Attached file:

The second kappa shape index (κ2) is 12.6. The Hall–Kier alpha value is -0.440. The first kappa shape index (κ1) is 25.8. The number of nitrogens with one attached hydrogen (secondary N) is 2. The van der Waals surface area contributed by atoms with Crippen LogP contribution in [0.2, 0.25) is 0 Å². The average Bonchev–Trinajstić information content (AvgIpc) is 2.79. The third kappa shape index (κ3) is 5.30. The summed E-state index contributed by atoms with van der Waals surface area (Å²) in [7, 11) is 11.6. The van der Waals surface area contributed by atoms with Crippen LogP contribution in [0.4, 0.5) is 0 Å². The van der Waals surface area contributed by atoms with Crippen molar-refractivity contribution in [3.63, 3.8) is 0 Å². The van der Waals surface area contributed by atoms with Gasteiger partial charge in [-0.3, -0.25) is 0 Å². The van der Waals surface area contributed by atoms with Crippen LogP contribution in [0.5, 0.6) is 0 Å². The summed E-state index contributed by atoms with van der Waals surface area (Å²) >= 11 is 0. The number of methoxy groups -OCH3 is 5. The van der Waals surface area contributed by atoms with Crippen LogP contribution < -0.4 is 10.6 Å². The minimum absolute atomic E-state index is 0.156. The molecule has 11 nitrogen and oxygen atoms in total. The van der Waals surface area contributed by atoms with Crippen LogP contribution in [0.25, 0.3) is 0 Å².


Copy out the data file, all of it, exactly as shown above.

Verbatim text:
The second kappa shape index (κ2) is 12.6. The Hall–Kier alpha value is -0.440. The first kappa shape index (κ1) is 25.8. The number of nitrogens with one attached hydrogen (secondary N) is 2. The van der Waals surface area contributed by atoms with Crippen LogP contribution in [0.2, 0.25) is 0 Å². The average Bonchev–Trinajstić information content (AvgIpc) is 2.79. The third kappa shape index (κ3) is 5.30. The summed E-state index contributed by atoms with van der Waals surface area (Å²) in [7, 11) is 11.6. The van der Waals surface area contributed by atoms with Crippen LogP contribution in [0.4, 0.5) is 0 Å². The van der Waals surface area contributed by atoms with Crippen molar-refractivity contribution in [3.63, 3.8) is 0 Å². The van der Waals surface area contributed by atoms with Gasteiger partial charge in [-0.3, -0.25) is 0 Å². The van der Waals surface area contributed by atoms with Crippen LogP contribution in [0.5, 0.6) is 0 Å². The summed E-state index contributed by atoms with van der Waals surface area (Å²) >= 11 is 0. The number of methoxy groups -OCH3 is 5. The van der Waals surface area contributed by atoms with Crippen LogP contribution < -0.4 is 10.6 Å². The minimum absolute atomic E-state index is 0.156. The molecule has 11 nitrogen and oxygen atoms in total. The van der Waals surface area contributed by atoms with Crippen LogP contribution in [0.25, 0.3) is 0 Å².